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2013-2-12

Riken and Osaka University have developed a method enabling high-speed and high-resolution spinning disk confocal microscopy of thick specimens such as living tissues and animals.

This research achievement was realized in cooperation with the following: Yuko MIMORI-KIYOSUE, Unit Leader, and SHIMOZAWA Togo, Researcher, Researcher Optical Image Analysis Unit, Center for Developmental Biology (CDB), Riken; FUJITA Katsumasa, Associate Professor, Graduate School of Engineering, Osaka University; YAMAGATA Kazuo, Specially Appointed Associate Professor, Research Institute for Microbial Diseases, Osaka University; KONDO Takeshi, Special Postdoctoral Researcher, Laboratory for Morphogenetic Signaling, CDB, Riken; SHITAMUKAI Atsunori and KONNO Daijiro, both Research Specialists, Laboratory for Cell Asymmetry CDB, Riken; TAKAYAMA Jun, Postdoctoral Researcher, Laboratory for Developmental Dynamics, Quantitative Biology Center, Riken; and WATANABE Tomonobu, Team Leader of Laboratory for Comprehensive Bioimaging. Joint research groups at Yokogawa Electric Corporation and Coherent Japan, Inc. also participated in this research.
Imaging technology to enable visualizing the behavior of living molecules and cells is essential for life science research. Although technology to view behavior of fast-moving molecules inside cells has made significant progress, the ability to view molecurels in relatively deep regions in living organisms has remained ellusive. This joint research group targeted the development of a new imaging technique through the improvement of existing devices and methods.
This group succeeded in improved spinning disk confocal microscopy by increasing interpinhole distance (thereby significantly reducing image cross-talk) and by employing two-photon excitation that made possible selective-plane illumination. Making use of these, they found that in regions 100µm deep in specimens, the contrast ratio increased 30 times or more over that of conventional confocal microscopy.
Furthermore, this group succeeded, for example, in live imaging of an elongated microtubule (25nm in diameter) necessary for maintaining and deforming the shape of cells in regions 25µm deep in the drosophila embryo, demonstrating high-speed and high-resolution imaging of deep regions in living organisms.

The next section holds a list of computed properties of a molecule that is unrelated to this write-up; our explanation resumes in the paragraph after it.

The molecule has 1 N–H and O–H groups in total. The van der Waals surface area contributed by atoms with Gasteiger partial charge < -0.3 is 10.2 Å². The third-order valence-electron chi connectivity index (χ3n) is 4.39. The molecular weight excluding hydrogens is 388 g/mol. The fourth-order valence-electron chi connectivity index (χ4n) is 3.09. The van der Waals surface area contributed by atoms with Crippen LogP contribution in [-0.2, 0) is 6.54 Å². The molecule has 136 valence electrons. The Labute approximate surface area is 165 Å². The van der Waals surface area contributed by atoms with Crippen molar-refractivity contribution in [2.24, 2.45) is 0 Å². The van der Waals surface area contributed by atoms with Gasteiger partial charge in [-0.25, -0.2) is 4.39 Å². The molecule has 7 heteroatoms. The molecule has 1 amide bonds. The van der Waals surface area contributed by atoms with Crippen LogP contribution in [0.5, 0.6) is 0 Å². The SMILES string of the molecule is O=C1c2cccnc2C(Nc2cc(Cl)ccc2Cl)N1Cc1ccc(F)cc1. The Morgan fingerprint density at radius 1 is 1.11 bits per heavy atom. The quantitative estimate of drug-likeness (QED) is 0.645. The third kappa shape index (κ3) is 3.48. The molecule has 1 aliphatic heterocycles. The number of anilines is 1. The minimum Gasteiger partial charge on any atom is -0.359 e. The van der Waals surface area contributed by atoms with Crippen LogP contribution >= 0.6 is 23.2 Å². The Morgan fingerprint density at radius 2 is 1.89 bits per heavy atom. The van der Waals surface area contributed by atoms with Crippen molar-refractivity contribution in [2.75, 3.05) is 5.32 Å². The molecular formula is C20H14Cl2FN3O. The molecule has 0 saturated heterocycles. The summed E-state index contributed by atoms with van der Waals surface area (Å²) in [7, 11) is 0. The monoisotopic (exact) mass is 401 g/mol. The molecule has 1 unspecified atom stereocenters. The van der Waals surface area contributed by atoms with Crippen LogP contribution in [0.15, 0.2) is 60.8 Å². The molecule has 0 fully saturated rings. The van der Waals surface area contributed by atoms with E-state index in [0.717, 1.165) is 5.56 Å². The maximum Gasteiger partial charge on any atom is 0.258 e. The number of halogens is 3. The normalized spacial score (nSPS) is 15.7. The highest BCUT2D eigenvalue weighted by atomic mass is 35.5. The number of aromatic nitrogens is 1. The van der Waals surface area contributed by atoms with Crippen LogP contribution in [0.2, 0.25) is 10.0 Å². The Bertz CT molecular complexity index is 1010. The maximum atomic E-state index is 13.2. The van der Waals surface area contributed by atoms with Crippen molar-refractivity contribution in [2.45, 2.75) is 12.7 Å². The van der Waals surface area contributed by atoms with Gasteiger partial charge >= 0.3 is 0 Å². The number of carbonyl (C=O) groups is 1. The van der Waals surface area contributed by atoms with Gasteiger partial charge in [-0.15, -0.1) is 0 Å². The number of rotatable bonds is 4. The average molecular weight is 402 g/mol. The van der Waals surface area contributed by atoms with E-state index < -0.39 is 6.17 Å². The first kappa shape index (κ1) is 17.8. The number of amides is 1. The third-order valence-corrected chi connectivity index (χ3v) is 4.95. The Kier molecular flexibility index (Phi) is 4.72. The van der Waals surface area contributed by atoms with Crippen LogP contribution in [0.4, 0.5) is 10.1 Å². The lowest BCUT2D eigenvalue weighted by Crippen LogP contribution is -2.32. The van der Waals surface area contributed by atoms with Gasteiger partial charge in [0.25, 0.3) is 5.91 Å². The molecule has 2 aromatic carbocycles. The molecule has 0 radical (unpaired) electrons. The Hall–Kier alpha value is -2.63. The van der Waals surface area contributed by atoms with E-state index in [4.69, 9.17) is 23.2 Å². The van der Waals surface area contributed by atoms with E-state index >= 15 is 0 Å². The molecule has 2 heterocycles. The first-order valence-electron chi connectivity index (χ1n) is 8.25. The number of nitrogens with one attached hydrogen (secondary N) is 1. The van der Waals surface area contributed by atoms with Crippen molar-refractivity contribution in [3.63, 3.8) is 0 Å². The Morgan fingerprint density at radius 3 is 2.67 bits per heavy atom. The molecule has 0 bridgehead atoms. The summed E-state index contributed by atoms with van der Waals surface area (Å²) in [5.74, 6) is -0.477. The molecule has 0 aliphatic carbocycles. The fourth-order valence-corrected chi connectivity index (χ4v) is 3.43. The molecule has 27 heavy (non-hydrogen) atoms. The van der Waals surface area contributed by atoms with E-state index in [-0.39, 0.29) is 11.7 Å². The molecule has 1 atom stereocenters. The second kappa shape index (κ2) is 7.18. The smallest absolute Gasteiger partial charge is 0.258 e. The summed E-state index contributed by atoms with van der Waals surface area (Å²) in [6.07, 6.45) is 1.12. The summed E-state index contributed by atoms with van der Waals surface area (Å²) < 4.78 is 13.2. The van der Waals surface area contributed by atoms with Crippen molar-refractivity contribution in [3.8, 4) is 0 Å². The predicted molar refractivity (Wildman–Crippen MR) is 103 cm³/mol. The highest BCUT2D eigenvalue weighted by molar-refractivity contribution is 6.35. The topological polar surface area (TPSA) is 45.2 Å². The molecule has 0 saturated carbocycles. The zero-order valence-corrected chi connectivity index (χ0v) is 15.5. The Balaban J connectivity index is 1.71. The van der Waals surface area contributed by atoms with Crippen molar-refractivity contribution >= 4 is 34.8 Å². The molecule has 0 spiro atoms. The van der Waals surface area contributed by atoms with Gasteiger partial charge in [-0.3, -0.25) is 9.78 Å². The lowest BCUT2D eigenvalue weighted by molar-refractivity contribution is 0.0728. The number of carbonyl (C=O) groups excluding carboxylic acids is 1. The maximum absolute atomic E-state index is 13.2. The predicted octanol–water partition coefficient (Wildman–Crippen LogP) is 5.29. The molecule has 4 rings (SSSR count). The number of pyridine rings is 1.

This device will likely contribute to advances in a wide range of life sciences including basic research, application research, and medical treatment.

Abstract

A recent key requirement in life sciences is the observation of biological processes in their natural in vivo context. However, imaging techniques that allow fast imaging with higher resolution in 3D thick specimens are still limited. Spinning disk confocal microscopy using a Yokogawa Confocal Scanner Unit, which offers high-speed multipoint confocal live imaging, has been found to have wide utility among cell biologists. A conventional Confocal Scanner Unit configuration, however, is not optimized for thick specimens, for which the background noise attributed to “pinhole cross-talk,” which is unintended pinhole transmission of out-of-focus light, limits overall performance in focal discrimination and reduces confocal capability. Here, we improve spinning disk confocal microscopy by eliminating pinhole cross-talk. First, the amount of pinhole cross-talk is reduced by increasing the interpinhole distance. Second, the generation of out-of-focus light is prevented by two-photon excitation that achieves selective-plane illumination. We evaluate the effect of these modifications and test the applicability to the live imaging of green fluorescent protein-expressing model animals. As demonstrated by visualizing the fine details of the 3D cell shape and submicron-size cytoskeletal structures inside animals, these strategies dramatically improve higher-resolution intravital imaging.

 

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To learn more about this research, please read the full research report entitled "Improving spinning disk confocal microscopy by preventing pinhole cross-talk for intravital imaging" at this page of the Proceedings of the National Academy of Sciences of the United States of America (PNAS) website.


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